More generically to run applications which will only run on Windows.
I'll stick with my RPis though.
> A full-blooded desktop PC slows down enough after a year's usage.
How? I've got a Windows 7 PC which runs as well as when I installed it a few years back. As do all of the rest of my boxes (all Linux).
All you can do is reserve IP addresses for MAC addresses. That's it.
It does vary from distro to distro. You need to set up dhcpd and bind. I use slackware and that basically means installing dhcpd and bind packages, changing /etc/rc.d/rc.dhcpd and /etc/rc.d/rc.bind to be executable, editing the config files, and starting them.
There's probably a bit too much to post here, but this post: http://topchan.info/your-own-adblocking-dns will give you some pointers.
Here's how I didn't notice the outage, in case anyone's interested.
I run a small Linux server in my loft (I use a Raspberry Pi for its low power consumption, but anything will do).
It runs a DHCP server and a DNS server. Neither is difficult to configure. Superhub is in normal mode, with DHCP switched off.
In the DNS server, I have a config file which redirects all spam, ads or anything else I don't like, such as social media bollocks. My LG TV no longer tries to advertise things to me (still annoyed about that - never buy LG) and nor does my phone, at least when I'm in the house.
Anything in the house has a DNS entry. Anything else gets forwarded to opendns.
Still have to use UKbay to get round the pathetic attempt at blocking piratebay though.
Problem is, Google probably own a bunch of patents on it and will stop any competition, free, indie or otherwise.
Youtube's bollocks now anyway. Most of the idiotic comments, which were the best bit, have now been replaced by pointless descriptions of the content from the few hundred drones on their crappy social network.
Yep, Testdisk is great. As is Photorec. A friend of mine's wife managed to format their camera's SD card while they were on holiday. Photorec recovered the lot.
>And bleed random 64k chunks of memory to anyone who can see your ip address. Some people need their pcs to be slightly more secure than that....
I had an affected version of OpenSSL running on my Windows PC upstairs until I patched it the other day. Are you trying to tell me it was actually safe all along?
Granted, the other guy held out the bait, but you did bite.
@harmjschoonhoven, presumably you come from a nation which has never waged war or repression on another. I know mine has. I can't say I was personally involved, however.
Over the last few years I've replaced all of the copper piping in my house with plastic and I've sold the old stuff for scrap. I was last there a few weeks ago. The scrappie now takes ID and will only pay out via a bank transfer. He said that that aspect's not too difficult for him, but he's lost a lot of trade as a lot of people who don't want a paper trail, including tradesmen who have "legitimately" thieved it from the jobs they're working on who don't want the tax man tracing their income. Because there are still plenty of scrappies who will still pay cash, no questions asked, those people just go there.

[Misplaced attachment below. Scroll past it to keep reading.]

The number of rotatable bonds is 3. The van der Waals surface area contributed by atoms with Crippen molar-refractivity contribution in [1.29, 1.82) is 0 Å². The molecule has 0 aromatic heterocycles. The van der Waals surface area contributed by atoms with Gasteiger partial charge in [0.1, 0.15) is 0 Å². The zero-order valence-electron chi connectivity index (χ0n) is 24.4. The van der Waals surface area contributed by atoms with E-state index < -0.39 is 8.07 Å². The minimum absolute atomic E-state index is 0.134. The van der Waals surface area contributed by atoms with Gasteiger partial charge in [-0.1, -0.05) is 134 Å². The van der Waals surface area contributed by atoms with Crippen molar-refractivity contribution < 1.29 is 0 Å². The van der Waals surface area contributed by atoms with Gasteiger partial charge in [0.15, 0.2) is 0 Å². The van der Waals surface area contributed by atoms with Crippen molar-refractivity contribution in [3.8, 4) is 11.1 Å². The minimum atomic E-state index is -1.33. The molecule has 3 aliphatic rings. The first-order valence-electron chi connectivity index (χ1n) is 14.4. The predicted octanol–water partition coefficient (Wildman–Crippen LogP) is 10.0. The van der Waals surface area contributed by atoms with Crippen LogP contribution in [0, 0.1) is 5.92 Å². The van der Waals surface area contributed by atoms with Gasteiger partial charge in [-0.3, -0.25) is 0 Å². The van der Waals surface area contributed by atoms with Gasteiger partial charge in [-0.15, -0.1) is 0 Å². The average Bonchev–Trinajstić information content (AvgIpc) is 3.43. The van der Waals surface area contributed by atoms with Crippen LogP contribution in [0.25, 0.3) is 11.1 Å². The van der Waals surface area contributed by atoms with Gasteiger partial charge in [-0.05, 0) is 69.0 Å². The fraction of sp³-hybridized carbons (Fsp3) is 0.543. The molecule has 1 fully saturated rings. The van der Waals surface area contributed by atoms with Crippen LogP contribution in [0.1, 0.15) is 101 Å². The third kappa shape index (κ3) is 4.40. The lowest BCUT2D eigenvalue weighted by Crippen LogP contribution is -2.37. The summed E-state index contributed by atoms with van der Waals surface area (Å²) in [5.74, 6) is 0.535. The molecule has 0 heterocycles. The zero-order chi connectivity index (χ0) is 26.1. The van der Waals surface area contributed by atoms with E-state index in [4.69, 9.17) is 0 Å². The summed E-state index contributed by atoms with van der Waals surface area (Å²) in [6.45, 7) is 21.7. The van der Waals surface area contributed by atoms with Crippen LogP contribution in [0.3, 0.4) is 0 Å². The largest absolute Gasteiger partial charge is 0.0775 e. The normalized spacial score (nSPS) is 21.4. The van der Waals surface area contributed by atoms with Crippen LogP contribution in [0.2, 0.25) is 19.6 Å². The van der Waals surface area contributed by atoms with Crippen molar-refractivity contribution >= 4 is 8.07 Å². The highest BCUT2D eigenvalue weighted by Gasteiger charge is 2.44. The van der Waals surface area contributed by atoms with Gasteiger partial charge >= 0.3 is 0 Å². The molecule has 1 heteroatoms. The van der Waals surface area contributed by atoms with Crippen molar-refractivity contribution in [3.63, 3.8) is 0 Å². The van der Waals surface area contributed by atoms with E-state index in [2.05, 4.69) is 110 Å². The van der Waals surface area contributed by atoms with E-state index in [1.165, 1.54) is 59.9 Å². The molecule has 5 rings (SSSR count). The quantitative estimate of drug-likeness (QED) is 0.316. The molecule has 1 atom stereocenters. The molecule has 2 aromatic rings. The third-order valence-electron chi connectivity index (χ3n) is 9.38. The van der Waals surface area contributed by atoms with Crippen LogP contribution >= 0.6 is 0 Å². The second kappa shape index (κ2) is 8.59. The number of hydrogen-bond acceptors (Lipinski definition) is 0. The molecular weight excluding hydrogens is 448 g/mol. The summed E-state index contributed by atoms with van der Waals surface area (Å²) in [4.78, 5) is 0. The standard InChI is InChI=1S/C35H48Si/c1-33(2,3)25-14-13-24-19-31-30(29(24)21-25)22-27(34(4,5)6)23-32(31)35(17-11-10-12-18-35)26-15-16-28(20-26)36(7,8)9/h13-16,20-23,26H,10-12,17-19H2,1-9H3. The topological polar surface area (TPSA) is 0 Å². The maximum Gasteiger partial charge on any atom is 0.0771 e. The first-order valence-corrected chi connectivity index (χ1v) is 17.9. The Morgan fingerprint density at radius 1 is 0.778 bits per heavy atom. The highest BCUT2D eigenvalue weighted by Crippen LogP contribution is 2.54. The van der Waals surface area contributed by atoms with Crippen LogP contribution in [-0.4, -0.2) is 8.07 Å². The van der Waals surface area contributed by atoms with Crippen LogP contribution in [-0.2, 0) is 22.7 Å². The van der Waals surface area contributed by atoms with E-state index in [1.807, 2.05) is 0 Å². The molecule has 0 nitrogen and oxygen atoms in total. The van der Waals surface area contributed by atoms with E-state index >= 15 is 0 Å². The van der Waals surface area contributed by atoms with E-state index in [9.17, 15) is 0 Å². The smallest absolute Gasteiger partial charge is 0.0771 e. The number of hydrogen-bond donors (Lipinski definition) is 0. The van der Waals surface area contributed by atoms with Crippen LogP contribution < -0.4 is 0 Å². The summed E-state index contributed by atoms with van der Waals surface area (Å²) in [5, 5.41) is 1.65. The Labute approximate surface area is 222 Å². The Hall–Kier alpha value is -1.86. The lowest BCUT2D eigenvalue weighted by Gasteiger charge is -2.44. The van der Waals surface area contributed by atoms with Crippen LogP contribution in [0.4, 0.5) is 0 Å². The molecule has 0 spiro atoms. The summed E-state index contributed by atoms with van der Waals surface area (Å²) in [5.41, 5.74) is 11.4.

Actually, it's pretty easy if you know what you're doing. If you change from an AMD to Intel CPU you'll get a stop 7E usually and the workaround is pretty simple: install CPU drivers for both.
The other BSOD you'll likely get is a stop 7B for the disk controller. Again you need to install the right driver. You can often do this beforehand, but if you use KVM it will use a standard IDE driver by default. If you want to change to the virtio driver, which you should, start the guest with the option -drive file=/path/to/any/old/file,if=virtio and put the virtio ISO in the guests virtual cd drive. Windows will find a new drive and install the driver and you will now be able to boot the OS disk using virtio.
Sometimes Windows is pretty straightforward. Granted, my grandmother probably couldn't do this, but this should make sense to the average techie. It would be nice if Windows let you install drivers from CD or USB during boot by pressing F8, but that would be way too sensible.
Along with others, I agree with this. I've got a games PC running Windows 7 because the majority of games I have run on Windows only and you can't virtualise for gaming as you need direct access to graphics hardware.
You might be interested in the set-up I have on my laptop. I installed Windows 7 first and encrypted using Truecrypt. Booted off a Linux installation CD and took a copy of the boot loader using dd into a file. Installed Linux (I use Slackware but any flavour would do) and created a dual-boot set-up using lilo (yes, I still use lilo) to boot from the truecrypt bootloader, allowing me to boot into Windows where needed.
I can also boot the Windows partition from within Linux using KVM, by pointing to /dev/sda for the HDD. This might sound frightening to many, but Windows cannot read the Linux partitions and Linux cannot read the Windows partitions. They don't touch each other. It works.
Then again, if you're not interested in a Linux GUI you may be better of with Cygwin and sshd.